Parallels between playing Diablo 4 co-op and working with others


I've spent most of my life playing and enjoying video games. So it is only fitting I start writing this blog with a post inspired by a video game.

First things first. I consider Diablo 4 to be a good game - co-op mode on the PS5 is what I've experienced.

Also, important to know, I have this habit (one might call it compulsion) of connecting lessons between totally unrelated areas of interest.

With that in mind, as I was playing Diablo 4 I started drawing parallels between "how to play effectively in co-op" and "how software engineers collaborate and grow".

Know everyone's goals ahead of time

The first playthrough is akin to the first time you pair with someone when coding or the first project a new team goes through together. You don't yet know each other styles, the ways in which distractions will derail the task at hand, or even how your and your teams' energy levels will fluctuate throughout the "play".

The first time you find a treasure goblin you will get distracted. And that's probably a good distraction. It's fun, it gets your adrenaline going. The first time you find a cellar, also great - it's the unknown that gets you. Now, say it's the 100th time your partner wants you to go into a cellar because "it's quick", not so much fun.

The distractions can and will happen with a project when working together. It becomes tempting, especially when a frustrating task pops up, to check or X (formerly Twitter - I can't get over the new ridiculous name), or go to that useless meeting we're all too familiar with.

When I think about the flow of doing a project in a company, many distractions may end up hurting the team, the project, and overall impact it could have had.

My advice: know everyone's goals ahead of time, and make a commitment to call each other out when a distraction happens. And you can't call each other out without communication.

Communication is key

There is not a single book, parent, or therapist in this world, that hasn't given the same advice I'm about to give: communicate, communicate, and communicate.

Back to the game. The game has so many things for you to do that, especially at the endgame. The most basic piece of communication, before or while launching the game, is asking one another: "so, what are we doing tonight, nightmare dungeons, helltide events?".

Same thing goes for when you're working together on a project, with a few complexities added.

Effective communication in my view is all about 4 things tied well together:
  • who needs to know
  • why they need to know
  • what they need to know
  • when they need to know

In the context of playing Diablo 4, if you wait to tell your co-player that you want to do a nightmare dungeon after you've finished your session, you missed the "what" and the "when". When in doubt, communicate enough for you to think you're over communicating. You most likely aren't.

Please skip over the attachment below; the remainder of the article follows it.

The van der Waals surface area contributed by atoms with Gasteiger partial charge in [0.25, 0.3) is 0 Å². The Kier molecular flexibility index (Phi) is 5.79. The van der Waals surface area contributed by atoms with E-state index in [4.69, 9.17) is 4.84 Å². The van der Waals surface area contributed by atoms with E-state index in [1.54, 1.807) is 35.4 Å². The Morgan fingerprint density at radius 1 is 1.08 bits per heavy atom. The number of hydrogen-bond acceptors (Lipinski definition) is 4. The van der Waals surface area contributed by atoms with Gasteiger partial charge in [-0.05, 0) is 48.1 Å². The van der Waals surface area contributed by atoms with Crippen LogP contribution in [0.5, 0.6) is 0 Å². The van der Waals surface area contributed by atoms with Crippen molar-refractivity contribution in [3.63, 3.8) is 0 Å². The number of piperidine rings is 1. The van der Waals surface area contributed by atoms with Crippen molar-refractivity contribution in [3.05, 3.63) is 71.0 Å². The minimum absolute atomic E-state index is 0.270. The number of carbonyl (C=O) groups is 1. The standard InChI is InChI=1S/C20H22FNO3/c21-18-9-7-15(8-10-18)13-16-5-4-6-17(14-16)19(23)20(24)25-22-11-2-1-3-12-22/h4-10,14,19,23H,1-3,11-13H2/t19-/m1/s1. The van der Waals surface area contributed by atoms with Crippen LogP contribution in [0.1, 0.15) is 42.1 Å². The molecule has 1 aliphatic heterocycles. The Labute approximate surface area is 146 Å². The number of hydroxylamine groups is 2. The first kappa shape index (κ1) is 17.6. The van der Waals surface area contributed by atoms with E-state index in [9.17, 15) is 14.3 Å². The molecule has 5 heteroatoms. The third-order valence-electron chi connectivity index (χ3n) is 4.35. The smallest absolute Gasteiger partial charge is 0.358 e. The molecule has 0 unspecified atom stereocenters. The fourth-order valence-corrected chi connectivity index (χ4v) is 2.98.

Back to a project context. An interesting thing happens when you're communicating in a way that makes you think you're overdoing it:
  • if you, in fact are, people will tell you to be less verbose (easy enough - I've been there).
  • if you aren't, people will also tell you, typically by asking you for updates.
  • if you are simply communicating effectively, congratulations, people think you're dope.

Not communicating properly can even lead to your own resentment, it's that important to communicate well (including timings). Remember that you only get good at something by doing it repeatedly and adjusting (even in Diablo 4) so don't fear missing the mark a few times.

Missing the mark a few times doesn't mean you'll fail, it just means you get better. And when you improve, a few things become automatic. Which means you start having more fun doing it.

Don't forget to have fun

A game tends to be a casual affair, for most players that is. It's meant to provide entertainment and provide an escape from life.

Remember how we started? Knowing everyone's goals ahead of time? If one of you wants to play hard mode and the other one wants to just explore the map, one of you will not have fun.

When working with team mates, it's very easy to fall into the trap of thinking everyone is having fun when you are having fun.

It's also easy to become all too serious when arguing about approaches, making decisions, discussing why you're right.

My advice, playing and at work: don't take yourself too seriously - easy while playing a game, difficult when at work.

It becomes ever more important to understand that if one isn't having fun, the co-op isn't working - you lose. You have to both win for the play time to be a good one.

You win when both win, you lose when one of you loses

How do you both win when you have potentially distinct intents for co-op play?

You compromise. You don't need to compromise on everything but it becomes imperative to communicate in advance, agree on the approach and then keep to it.

Take breaks if it becomes too much - going for a few runs just for a specific item drop may be fun for some but not so much for others.
If you go into it with a clear approach, having communicated well, an agreement been made, and a healthy compromise, you will both win.

The moment one of you feels like they're not getting their end of the deal, probably no one will feel like they came out of it winning.

In the lifetime of a project, it all applies just the same. You won't get to make all the decisions (not even if you're the team lead, or the manager, or the CTO). There will be compromises to be made.

The healthiest teams aren't ones that build without compromise. They are the ones that discuss the tradeoffs, compromise on the right things, and then go through the project with clear goals and an approach they're all committed to.
~ fin ~